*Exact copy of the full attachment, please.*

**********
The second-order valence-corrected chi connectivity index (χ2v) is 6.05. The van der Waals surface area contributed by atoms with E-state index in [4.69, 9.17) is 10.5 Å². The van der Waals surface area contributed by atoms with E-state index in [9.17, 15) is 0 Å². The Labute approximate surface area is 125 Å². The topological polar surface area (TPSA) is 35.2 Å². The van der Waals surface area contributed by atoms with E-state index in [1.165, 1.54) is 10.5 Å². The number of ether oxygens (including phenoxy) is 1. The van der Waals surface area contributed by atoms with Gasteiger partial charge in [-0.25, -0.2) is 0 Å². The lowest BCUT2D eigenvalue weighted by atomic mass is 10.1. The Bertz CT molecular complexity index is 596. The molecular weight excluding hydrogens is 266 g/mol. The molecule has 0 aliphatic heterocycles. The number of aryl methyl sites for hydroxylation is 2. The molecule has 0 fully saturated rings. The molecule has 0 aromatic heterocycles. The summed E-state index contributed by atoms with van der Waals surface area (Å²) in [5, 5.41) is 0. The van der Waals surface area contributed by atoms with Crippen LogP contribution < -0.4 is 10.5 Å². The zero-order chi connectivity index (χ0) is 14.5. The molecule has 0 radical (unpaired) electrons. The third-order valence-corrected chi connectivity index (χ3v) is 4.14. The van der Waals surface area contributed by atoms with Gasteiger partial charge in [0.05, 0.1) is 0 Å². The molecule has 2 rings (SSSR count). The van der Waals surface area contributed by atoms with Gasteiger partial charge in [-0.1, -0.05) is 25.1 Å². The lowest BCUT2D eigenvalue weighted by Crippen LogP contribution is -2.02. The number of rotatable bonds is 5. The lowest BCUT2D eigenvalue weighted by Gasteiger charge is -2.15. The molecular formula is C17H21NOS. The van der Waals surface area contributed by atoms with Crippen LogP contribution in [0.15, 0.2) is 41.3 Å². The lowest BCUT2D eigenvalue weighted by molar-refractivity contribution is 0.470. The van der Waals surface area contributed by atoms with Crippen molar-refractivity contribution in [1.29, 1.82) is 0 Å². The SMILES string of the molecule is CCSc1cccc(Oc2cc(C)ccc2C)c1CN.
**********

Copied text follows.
The second-order valence-corrected chi connectivity index (χ2v) is 6.05. The van der Waals surface area contributed by atoms with E-state index in [4.69, 9.17) is 10.5 Å². The van der Waals surface area contributed by atoms with E-state index in [9.17, 15) is 0 Å². The Labute approximate surface area is 125 Å². The topological polar surface area (TPSA) is 35.2 Å². The van der Waals surface area contributed by atoms with E-state index in [1.165, 1.54) is 10.5 Å². The number of ether oxygens (including phenoxy) is 1. The van der Waals surface area contributed by atoms with Gasteiger partial charge in [-0.25, -0.2) is 0 Å². The lowest BCUT2D eigenvalue weighted by atomic mass is 10.1. The Bertz CT molecular complexity index is 596. The molecular weight excluding hydrogens is 266 g/mol. The molecule has 0 aliphatic heterocycles. The number of aryl methyl sites for hydroxylation is 2. The molecule has 0 fully saturated rings. The molecule has 0 aromatic heterocycles. The summed E-state index contributed by atoms with van der Waals surface area (Å²) in [5, 5.41) is 0. The van der Waals surface area contributed by atoms with Crippen LogP contribution < -0.4 is 10.5 Å². The zero-order chi connectivity index (χ0) is 14.5. The molecule has 0 radical (unpaired) electrons. The third-order valence-corrected chi connectivity index (χ3v) is 4.14. The van der Waals surface area contributed by atoms with Gasteiger partial charge in [0.05, 0.1) is 0 Å². The molecule has 2 rings (SSSR count). The van der Waals surface area contributed by atoms with Gasteiger partial charge in [-0.1, -0.05) is 25.1 Å². The lowest BCUT2D eigenvalue weighted by Crippen LogP contribution is -2.02. The number of rotatable bonds is 5. The lowest BCUT2D eigenvalue weighted by Gasteiger charge is -2.15. The molecular formula is C17H21NOS. The van der Waals surface area contributed by atoms with Crippen LogP contribution in [0.15, 0.2) is 41.3 Å². The lowest BCUT2D eigenvalue weighted by molar-refractivity contribution is 0.470. The van der Waals surface area contributed by atoms with Crippen molar-refractivity contribution in [1.29, 1.82) is 0 Å². The SMILES string of the molecule is CCSc1cccc(Oc2cc(C)ccc2C)c1CN.